Variable Speed Pumps have been introduced into the waste water lift station design with hopes of improved efficiency operation. However, Variable Speed Pumps:
“Use of variable speed pumping with storage:
I have conducted numerous analyses comparing variable speed pumping to constant speed pump in systems for the relatively flat system head curves in water distribution systems (Walski, 2001, 2005, 2111; Walski, Bowdler and Wu, 2005). In each case, when a pump is selected to correctly match the system, the constant speed pump has a lower energy cost than the variable speed pump whether the storage is on the discharge side as in elevated water storage or on the suction side as in a wet well at a sewage pumping station.
I have done these comparisons so many times that I jokingly refer to it as Walski's Law, "The most efficient speed to run a variable speed pump is OFF." As long as there is storage to enable the pump to be turned off, it is best to run it at an efficient point and then turn it off. Running a variable speed pump at a low speed is inefficient."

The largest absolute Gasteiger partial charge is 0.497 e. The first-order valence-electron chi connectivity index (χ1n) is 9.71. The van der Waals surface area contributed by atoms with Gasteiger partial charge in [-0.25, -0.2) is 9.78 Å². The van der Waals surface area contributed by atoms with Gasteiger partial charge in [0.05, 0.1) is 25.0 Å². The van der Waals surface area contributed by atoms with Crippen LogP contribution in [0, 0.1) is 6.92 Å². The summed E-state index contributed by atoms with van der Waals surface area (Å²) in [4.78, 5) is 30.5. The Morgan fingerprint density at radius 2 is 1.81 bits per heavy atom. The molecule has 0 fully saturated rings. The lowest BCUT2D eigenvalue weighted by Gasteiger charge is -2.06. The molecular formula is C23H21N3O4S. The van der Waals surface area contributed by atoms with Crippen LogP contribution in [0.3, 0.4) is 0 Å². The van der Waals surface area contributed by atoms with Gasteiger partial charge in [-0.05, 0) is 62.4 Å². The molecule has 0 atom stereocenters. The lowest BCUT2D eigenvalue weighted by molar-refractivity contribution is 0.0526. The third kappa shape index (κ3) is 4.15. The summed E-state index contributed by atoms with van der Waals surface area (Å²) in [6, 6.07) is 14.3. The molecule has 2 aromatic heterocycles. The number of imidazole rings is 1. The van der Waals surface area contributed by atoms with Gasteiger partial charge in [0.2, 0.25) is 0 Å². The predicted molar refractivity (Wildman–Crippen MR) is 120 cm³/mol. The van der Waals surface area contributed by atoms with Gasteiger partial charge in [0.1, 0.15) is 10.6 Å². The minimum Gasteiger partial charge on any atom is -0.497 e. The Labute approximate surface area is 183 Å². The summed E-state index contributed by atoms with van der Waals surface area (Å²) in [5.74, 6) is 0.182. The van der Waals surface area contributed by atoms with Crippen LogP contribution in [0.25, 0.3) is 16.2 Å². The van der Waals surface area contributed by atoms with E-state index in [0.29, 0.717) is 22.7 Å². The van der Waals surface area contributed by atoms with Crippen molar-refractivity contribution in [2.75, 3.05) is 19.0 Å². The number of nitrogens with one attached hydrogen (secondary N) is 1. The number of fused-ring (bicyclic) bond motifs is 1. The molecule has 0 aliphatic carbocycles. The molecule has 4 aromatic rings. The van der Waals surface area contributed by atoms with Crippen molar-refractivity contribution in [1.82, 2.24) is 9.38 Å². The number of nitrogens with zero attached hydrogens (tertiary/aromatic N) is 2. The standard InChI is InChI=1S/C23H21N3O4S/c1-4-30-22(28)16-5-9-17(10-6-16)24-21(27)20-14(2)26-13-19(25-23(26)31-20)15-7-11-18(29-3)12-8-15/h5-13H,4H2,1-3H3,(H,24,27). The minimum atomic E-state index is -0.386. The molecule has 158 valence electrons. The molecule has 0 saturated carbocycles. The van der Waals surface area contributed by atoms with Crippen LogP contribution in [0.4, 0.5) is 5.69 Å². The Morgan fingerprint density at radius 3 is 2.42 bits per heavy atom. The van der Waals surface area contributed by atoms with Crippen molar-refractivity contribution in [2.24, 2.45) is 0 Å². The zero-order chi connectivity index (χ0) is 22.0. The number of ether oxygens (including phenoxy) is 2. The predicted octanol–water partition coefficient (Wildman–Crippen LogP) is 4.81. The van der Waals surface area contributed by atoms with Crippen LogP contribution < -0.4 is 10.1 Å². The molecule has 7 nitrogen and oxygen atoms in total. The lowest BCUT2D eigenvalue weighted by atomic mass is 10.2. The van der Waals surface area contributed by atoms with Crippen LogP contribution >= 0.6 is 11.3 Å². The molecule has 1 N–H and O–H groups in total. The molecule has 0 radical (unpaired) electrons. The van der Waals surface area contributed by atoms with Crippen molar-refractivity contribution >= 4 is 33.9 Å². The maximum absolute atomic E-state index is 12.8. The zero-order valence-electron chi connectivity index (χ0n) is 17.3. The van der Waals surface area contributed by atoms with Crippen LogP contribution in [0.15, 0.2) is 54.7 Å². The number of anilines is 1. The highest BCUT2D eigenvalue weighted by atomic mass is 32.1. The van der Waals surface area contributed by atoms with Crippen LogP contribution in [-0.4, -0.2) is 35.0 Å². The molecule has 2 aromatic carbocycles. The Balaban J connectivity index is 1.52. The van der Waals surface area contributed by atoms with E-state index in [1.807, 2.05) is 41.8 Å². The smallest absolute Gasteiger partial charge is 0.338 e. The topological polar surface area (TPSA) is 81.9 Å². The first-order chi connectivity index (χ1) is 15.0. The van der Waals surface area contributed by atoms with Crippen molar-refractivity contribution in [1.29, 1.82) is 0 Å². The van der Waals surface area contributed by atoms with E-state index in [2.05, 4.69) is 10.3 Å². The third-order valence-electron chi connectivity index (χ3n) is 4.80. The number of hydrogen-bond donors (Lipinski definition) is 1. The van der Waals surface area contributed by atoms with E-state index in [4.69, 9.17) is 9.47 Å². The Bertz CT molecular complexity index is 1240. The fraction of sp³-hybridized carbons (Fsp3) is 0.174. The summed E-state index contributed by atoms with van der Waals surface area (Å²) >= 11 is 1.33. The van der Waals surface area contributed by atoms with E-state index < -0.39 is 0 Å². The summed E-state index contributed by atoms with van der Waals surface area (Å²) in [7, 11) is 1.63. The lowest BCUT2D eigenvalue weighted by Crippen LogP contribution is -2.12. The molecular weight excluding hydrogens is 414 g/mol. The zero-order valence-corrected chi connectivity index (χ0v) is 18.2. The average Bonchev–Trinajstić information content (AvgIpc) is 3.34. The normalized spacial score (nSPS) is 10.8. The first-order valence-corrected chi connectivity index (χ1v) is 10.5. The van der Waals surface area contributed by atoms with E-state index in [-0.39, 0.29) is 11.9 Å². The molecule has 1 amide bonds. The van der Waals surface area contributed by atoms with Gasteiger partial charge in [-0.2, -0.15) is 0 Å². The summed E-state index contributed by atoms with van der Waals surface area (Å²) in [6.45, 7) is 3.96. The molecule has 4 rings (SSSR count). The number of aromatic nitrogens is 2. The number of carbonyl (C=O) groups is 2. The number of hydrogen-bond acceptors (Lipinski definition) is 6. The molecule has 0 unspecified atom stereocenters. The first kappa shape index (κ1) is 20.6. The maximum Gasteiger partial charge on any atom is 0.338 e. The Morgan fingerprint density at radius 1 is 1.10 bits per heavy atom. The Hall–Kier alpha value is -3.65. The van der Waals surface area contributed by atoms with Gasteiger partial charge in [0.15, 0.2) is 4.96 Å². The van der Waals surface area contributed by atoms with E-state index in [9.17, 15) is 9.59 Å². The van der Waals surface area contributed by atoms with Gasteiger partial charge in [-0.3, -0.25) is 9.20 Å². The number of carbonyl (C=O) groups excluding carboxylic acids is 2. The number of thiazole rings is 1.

(Dr. Thomas Walski, Vice President of Engineering for Haestad Methods, was recently elected to the membership rank of "Fellow" by the American Society of Civil Engineers (ASCE). Dr. Walski is one of the most published and recognized water-resources modeling experts and educators in the world. He is a three-time winner of the best paper award in Distribution and Plant Operation for the Journal of the American Water Works Association and is the former editor of the Journal of Environmental Engineering.)